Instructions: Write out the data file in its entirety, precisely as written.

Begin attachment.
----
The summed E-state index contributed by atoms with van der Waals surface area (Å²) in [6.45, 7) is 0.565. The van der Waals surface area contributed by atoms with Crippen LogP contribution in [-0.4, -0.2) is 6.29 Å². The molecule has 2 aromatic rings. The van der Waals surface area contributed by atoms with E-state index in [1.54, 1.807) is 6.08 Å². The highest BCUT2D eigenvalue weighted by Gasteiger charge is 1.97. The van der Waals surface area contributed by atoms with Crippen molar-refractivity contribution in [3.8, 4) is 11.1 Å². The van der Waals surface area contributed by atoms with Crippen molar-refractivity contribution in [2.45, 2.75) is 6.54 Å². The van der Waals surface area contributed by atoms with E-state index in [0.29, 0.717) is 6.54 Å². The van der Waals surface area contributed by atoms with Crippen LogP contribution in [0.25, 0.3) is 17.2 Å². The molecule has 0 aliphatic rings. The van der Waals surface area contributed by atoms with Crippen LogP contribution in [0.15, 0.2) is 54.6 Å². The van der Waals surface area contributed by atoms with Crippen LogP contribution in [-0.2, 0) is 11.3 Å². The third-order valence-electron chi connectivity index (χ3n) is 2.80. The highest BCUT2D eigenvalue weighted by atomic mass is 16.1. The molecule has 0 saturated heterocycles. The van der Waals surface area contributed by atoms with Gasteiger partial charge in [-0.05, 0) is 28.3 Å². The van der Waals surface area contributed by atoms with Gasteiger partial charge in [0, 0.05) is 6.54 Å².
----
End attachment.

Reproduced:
The summed E-state index contributed by atoms with van der Waals surface area (Å²) in [6.45, 7) is 0.565. The van der Waals surface area contributed by atoms with Crippen LogP contribution in [-0.4, -0.2) is 6.29 Å². The molecule has 2 aromatic rings. The van der Waals surface area contributed by atoms with E-state index in [1.54, 1.807) is 6.08 Å². The highest BCUT2D eigenvalue weighted by Gasteiger charge is 1.97. The van der Waals surface area contributed by atoms with Crippen molar-refractivity contribution in [3.8, 4) is 11.1 Å². The van der Waals surface area contributed by atoms with Crippen molar-refractivity contribution in [2.45, 2.75) is 6.54 Å². The van der Waals surface area contributed by atoms with E-state index in [0.29, 0.717) is 6.54 Å². The van der Waals surface area contributed by atoms with Crippen LogP contribution in [0.25, 0.3) is 17.2 Å². The molecule has 0 aliphatic rings. The van der Waals surface area contributed by atoms with Crippen LogP contribution in [0.15, 0.2) is 54.6 Å². The van der Waals surface area contributed by atoms with Crippen LogP contribution in [-0.2, 0) is 11.3 Å². The third-order valence-electron chi connectivity index (χ3n) is 2.80. The highest BCUT2D eigenvalue weighted by atomic mass is 16.1. The molecule has 0 saturated heterocycles. The van der Waals surface area contributed by atoms with Gasteiger partial charge in [-0.05, 0) is 28.3 Å². The van der Waals surface area contributed by atoms with Gasteiger partial charge in [0, 0.05) is 6.54 Å².